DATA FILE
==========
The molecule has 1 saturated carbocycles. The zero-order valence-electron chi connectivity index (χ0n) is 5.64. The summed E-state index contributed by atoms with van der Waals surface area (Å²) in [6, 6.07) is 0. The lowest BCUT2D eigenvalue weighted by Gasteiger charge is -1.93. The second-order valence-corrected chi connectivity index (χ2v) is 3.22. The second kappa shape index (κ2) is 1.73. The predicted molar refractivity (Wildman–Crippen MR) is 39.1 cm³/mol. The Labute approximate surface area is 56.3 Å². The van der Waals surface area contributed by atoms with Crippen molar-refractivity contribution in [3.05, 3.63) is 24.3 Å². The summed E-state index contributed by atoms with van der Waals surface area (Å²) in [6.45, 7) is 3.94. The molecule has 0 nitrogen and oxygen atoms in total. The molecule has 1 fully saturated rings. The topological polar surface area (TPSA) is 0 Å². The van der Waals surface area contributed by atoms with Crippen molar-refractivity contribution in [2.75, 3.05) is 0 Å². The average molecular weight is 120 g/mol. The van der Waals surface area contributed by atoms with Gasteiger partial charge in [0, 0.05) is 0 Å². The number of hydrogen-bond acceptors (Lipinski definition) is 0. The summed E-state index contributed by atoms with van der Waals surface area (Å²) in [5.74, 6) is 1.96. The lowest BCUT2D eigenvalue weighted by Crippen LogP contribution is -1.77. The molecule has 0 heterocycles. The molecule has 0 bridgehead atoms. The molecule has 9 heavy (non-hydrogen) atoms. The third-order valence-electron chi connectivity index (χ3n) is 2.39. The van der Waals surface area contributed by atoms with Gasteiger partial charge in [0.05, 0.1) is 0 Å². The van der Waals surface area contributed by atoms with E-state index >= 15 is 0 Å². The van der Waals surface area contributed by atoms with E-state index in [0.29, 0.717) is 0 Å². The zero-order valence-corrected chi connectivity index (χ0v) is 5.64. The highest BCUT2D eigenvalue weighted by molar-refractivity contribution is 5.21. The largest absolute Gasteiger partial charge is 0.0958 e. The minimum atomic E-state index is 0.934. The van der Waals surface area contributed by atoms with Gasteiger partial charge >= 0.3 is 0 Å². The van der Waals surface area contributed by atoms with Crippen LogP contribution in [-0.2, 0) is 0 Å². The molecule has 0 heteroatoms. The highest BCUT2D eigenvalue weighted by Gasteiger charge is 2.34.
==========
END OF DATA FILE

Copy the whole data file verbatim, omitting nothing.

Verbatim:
The molecule has 1 saturated carbocycles. The zero-order valence-electron chi connectivity index (χ0n) is 5.64. The summed E-state index contributed by atoms with van der Waals surface area (Å²) in [6, 6.07) is 0. The lowest BCUT2D eigenvalue weighted by Gasteiger charge is -1.93. The second-order valence-corrected chi connectivity index (χ2v) is 3.22. The second kappa shape index (κ2) is 1.73. The predicted molar refractivity (Wildman–Crippen MR) is 39.1 cm³/mol. The Labute approximate surface area is 56.3 Å². The van der Waals surface area contributed by atoms with Crippen molar-refractivity contribution in [3.05, 3.63) is 24.3 Å². The summed E-state index contributed by atoms with van der Waals surface area (Å²) in [6.45, 7) is 3.94. The molecule has 0 nitrogen and oxygen atoms in total. The molecule has 1 fully saturated rings. The topological polar surface area (TPSA) is 0 Å². The van der Waals surface area contributed by atoms with Crippen molar-refractivity contribution in [2.75, 3.05) is 0 Å². The average molecular weight is 120 g/mol. The van der Waals surface area contributed by atoms with Gasteiger partial charge in [0, 0.05) is 0 Å². The number of hydrogen-bond acceptors (Lipinski definition) is 0. The summed E-state index contributed by atoms with van der Waals surface area (Å²) in [5.74, 6) is 1.96. The lowest BCUT2D eigenvalue weighted by Crippen LogP contribution is -1.77. The molecule has 0 heterocycles. The molecule has 0 bridgehead atoms. The molecule has 9 heavy (non-hydrogen) atoms. The third-order valence-electron chi connectivity index (χ3n) is 2.39. The van der Waals surface area contributed by atoms with Gasteiger partial charge in [0.05, 0.1) is 0 Å². The van der Waals surface area contributed by atoms with E-state index >= 15 is 0 Å². The van der Waals surface area contributed by atoms with E-state index in [0.29, 0.717) is 0 Å². The zero-order valence-corrected chi connectivity index (χ0v) is 5.64. The highest BCUT2D eigenvalue weighted by molar-refractivity contribution is 5.21. The largest absolute Gasteiger partial charge is 0.0958 e. The minimum atomic E-state index is 0.934. The van der Waals surface area contributed by atoms with Gasteiger partial charge >= 0.3 is 0 Å². The van der Waals surface area contributed by atoms with Crippen LogP contribution in [-0.2, 0) is 0 Å². The molecule has 0 heteroatoms. The highest BCUT2D eigenvalue weighted by Gasteiger charge is 2.34.